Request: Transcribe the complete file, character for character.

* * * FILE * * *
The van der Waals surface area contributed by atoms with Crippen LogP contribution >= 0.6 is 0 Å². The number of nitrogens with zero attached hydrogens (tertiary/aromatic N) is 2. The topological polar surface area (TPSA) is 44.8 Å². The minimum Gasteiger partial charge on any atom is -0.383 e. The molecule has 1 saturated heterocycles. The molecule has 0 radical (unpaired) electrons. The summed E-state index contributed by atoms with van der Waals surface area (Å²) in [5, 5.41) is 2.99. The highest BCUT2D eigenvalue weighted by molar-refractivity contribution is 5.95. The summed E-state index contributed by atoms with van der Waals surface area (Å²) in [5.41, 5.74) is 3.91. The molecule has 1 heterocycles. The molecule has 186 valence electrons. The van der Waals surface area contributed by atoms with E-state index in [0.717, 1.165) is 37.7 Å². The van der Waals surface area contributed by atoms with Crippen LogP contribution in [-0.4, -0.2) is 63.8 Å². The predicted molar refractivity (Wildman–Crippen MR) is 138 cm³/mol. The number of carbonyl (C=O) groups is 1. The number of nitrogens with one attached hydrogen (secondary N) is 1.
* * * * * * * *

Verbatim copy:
The van der Waals surface area contributed by atoms with Crippen LogP contribution >= 0.6 is 0 Å². The number of nitrogens with zero attached hydrogens (tertiary/aromatic N) is 2. The topological polar surface area (TPSA) is 44.8 Å². The minimum Gasteiger partial charge on any atom is -0.383 e. The molecule has 1 saturated heterocycles. The molecule has 0 radical (unpaired) electrons. The summed E-state index contributed by atoms with van der Waals surface area (Å²) in [5, 5.41) is 2.99. The highest BCUT2D eigenvalue weighted by molar-refractivity contribution is 5.95. The summed E-state index contributed by atoms with van der Waals surface area (Å²) in [5.41, 5.74) is 3.91. The molecule has 1 heterocycles. The molecule has 186 valence electrons. The van der Waals surface area contributed by atoms with E-state index in [0.717, 1.165) is 37.7 Å². The van der Waals surface area contributed by atoms with Crippen LogP contribution in [-0.4, -0.2) is 63.8 Å². The predicted molar refractivity (Wildman–Crippen MR) is 138 cm³/mol. The number of carbonyl (C=O) groups is 1. The number of nitrogens with one attached hydrogen (secondary N) is 1.